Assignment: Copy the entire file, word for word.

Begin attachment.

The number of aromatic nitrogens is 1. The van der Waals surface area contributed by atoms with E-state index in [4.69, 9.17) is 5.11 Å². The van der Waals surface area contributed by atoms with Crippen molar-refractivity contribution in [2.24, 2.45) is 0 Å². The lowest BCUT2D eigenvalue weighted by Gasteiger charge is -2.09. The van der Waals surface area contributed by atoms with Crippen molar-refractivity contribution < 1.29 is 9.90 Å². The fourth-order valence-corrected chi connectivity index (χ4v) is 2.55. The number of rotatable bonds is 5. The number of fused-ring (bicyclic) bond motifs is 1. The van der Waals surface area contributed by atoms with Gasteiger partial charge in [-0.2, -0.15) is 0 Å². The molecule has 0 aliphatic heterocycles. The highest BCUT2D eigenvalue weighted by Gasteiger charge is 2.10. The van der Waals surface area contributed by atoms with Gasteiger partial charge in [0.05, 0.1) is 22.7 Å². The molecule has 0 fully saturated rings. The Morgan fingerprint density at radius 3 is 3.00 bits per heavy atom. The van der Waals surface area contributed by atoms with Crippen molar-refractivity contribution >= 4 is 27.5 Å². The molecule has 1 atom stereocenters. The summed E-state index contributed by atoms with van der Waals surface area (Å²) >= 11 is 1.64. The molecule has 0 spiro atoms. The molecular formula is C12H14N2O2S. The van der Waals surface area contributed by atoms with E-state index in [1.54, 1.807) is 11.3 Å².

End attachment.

The number of aromatic nitrogens is 1. The van der Waals surface area contributed by atoms with E-state index in [4.69, 9.17) is 5.11 Å². The van der Waals surface area contributed by atoms with Crippen molar-refractivity contribution in [2.24, 2.45) is 0 Å². The lowest BCUT2D eigenvalue weighted by Gasteiger charge is -2.09. The van der Waals surface area contributed by atoms with Crippen molar-refractivity contribution < 1.29 is 9.90 Å². The fourth-order valence-corrected chi connectivity index (χ4v) is 2.55. The number of rotatable bonds is 5. The number of fused-ring (bicyclic) bond motifs is 1. The van der Waals surface area contributed by atoms with Gasteiger partial charge in [-0.2, -0.15) is 0 Å². The molecule has 0 aliphatic heterocycles. The highest BCUT2D eigenvalue weighted by Gasteiger charge is 2.10. The van der Waals surface area contributed by atoms with Gasteiger partial charge in [0.05, 0.1) is 22.7 Å². The molecule has 0 fully saturated rings. The Morgan fingerprint density at radius 3 is 3.00 bits per heavy atom. The van der Waals surface area contributed by atoms with Crippen molar-refractivity contribution >= 4 is 27.5 Å². The molecule has 1 atom stereocenters. The summed E-state index contributed by atoms with van der Waals surface area (Å²) >= 11 is 1.64. The molecule has 0 spiro atoms. The molecular formula is C12H14N2O2S. The van der Waals surface area contributed by atoms with E-state index in [1.54, 1.807) is 11.3 Å².